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Good toys for puppies?


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#1 Harlequin

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Posted 29 March 2012 - 06:02 PM

Our two are loveable and wonderful. They really are, but I fear that they may be under-stimulated a bit. They have a big squeaky toy that is bigger than they are that they like to drag around, a rope toy (soft, fibers don't come out easily), and a cloth covered small Kong ball. But they seem to ignore these and chew on the carpet? I realize that they're young, 8 weeks old, and are probably teething/cutting teeth and are just trying to get rid of the discomfort. But does anyone else have anything that's helped their young dogs? It's becoming quite tedious to try to get them from chewing on the carpet and replace it with something else when they drop it 30 seconds later and go back to chewing on the carpet.

Needless to say, they can only access the carpet when supervised. But this brings up another point. They freak out when they are separated. If we try to take one puppy outside and keep the other one inside, they freak out and poop and pee on everything. Is this normal? Is there anything we can do about this other than trying to separate them more slowly? We're getting a second crate soon so that they can sleep separately, but next to one another, and will see how that goes.

#2 ~KK~

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Posted 29 March 2012 - 07:20 PM

Sounds like they have separation anxiety from one another, as I've never had or seen pups freak out when separated like that. Separating for short periods of time and increasing the time will help, as well as providing positive reinforcement for both pups when they are NOT freaking out while separated will help as well.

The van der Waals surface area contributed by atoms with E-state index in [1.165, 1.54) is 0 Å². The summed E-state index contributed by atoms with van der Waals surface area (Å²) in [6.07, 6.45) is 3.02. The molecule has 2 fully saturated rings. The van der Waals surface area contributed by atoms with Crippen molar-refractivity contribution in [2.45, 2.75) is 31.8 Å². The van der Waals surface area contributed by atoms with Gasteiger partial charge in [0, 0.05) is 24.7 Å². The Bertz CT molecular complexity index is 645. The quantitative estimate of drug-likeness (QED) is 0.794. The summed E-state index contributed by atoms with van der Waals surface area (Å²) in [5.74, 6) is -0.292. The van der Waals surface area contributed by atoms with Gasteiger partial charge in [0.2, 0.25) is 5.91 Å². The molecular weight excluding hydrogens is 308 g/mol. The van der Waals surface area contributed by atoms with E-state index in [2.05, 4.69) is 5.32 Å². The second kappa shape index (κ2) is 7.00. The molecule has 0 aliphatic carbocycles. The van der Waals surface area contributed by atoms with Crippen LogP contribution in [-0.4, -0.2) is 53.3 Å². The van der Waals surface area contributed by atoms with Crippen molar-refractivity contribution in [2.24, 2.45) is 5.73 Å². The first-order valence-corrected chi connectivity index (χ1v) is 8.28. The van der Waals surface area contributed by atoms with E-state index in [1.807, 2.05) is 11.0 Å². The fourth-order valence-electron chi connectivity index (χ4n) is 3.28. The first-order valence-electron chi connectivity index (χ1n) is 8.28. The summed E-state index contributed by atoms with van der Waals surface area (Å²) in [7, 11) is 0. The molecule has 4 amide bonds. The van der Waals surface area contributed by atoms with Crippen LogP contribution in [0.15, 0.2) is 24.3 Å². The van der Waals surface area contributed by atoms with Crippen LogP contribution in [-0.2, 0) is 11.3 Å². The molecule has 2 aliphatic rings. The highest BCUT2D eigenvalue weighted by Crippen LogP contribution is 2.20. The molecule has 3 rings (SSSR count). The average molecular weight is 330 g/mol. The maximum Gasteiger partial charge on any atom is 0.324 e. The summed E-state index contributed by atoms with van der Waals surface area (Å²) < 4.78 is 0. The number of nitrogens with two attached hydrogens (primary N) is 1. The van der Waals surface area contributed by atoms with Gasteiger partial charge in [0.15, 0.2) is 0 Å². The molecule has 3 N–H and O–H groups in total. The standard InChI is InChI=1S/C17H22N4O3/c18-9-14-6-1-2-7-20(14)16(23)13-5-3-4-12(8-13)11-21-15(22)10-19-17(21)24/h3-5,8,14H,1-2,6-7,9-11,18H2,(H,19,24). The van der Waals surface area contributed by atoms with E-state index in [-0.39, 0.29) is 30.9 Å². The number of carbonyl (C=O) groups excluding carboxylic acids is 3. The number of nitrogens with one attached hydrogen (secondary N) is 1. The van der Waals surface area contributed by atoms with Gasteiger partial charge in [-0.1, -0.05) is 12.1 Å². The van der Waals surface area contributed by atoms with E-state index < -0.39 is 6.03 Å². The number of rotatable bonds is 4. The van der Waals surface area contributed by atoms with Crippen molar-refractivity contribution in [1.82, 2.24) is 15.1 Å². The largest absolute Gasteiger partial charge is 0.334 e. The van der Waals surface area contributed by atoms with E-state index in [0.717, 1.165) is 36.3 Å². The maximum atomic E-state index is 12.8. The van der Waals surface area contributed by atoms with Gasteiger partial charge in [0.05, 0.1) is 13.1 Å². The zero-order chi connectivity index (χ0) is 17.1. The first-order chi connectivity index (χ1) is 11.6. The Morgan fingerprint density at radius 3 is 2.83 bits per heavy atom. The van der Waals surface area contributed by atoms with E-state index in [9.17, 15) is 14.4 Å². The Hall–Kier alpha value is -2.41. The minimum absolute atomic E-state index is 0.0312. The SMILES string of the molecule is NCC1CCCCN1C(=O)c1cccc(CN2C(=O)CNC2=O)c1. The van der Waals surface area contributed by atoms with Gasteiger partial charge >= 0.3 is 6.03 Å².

As for chewing the carpet, do they have specific areas they like to chew? Maybe they need more walks/play time? Something that works for rabbits is putting a tiny dab of perfume in the spot they chew keeps them away as it's too strong. Also, perhaps they'd enjoy a bone that is edible, like a nylabone or a good quality rawhide or bone.

Other ideas for stimulation would be different types of treats, TRAINING (starting young is a really good idea and it's fun for both parties. just don't spend more than 15 minutes on a session as they get bored), a toy that drops kibble when pushed around...yeah that's all I can think of right now :P

I miss having puppies. They're so much fun!

Edited by ~KK~, 29 March 2012 - 07:23 PM.


#3 Harlequin

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Posted 29 March 2012 - 07:48 PM

They are majorly food oriented, yes! We'll definitely be picking up some toys that we can stuff things inside, as well as getting a few bones and rawhides for them to have (while supervised, of course). It's not specific spots on the carpet, just the carpet in general. As my SO puts it, "they chew wherever they stop and notice it."

And yes, I do think it's separation anxiety. Since they're littermates, they've never been separated, really, and are too young to feel comfortable being independent (at least, I think). It's mainly the little girl, as we're pretty sure she's the dominant and feels the need to keep her brother in sights at all times. We're hoping that by having them spend some time in their crates right next to each other, it'll help.

#4 Solitarianknight

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Posted 29 March 2012 - 08:06 PM

We just delt with this with the class pups. They get a TON of interaction with the kids of course, and the other farm animals. If you can, socializing at a young age seems to do some good. Of course, you'll want to wait until everyone's vaccinated and is safe to roam the outside world :P Ours played with the older chicks XD. It was part of teaching them not to hurt the chickens when they grow up. Of course you have to watch the lil buggers like a hawk. I think the one, cooper, likes his chew rope and tennis ball a LOT lol.

#5 ~KK~

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Posted 29 March 2012 - 08:33 PM

Be prepared for that first night in different crates to be a NIGHTMARE. She's going to whine and cry and probably scratch but she'll settle down eventually :). Once they're comfortable with that, you can try having them in separate crates with a blanket in between them as well so they can't see each other, but they can smell and hear.

Oh, and make sure the crates are just big enough for them to lay down, stand, and turn around comfortably. Doing that helps prevent most accidents because they think of it as their sleeping place and don't have a place to soil.

Edited by ~KK~, 29 March 2012 - 08:35 PM.

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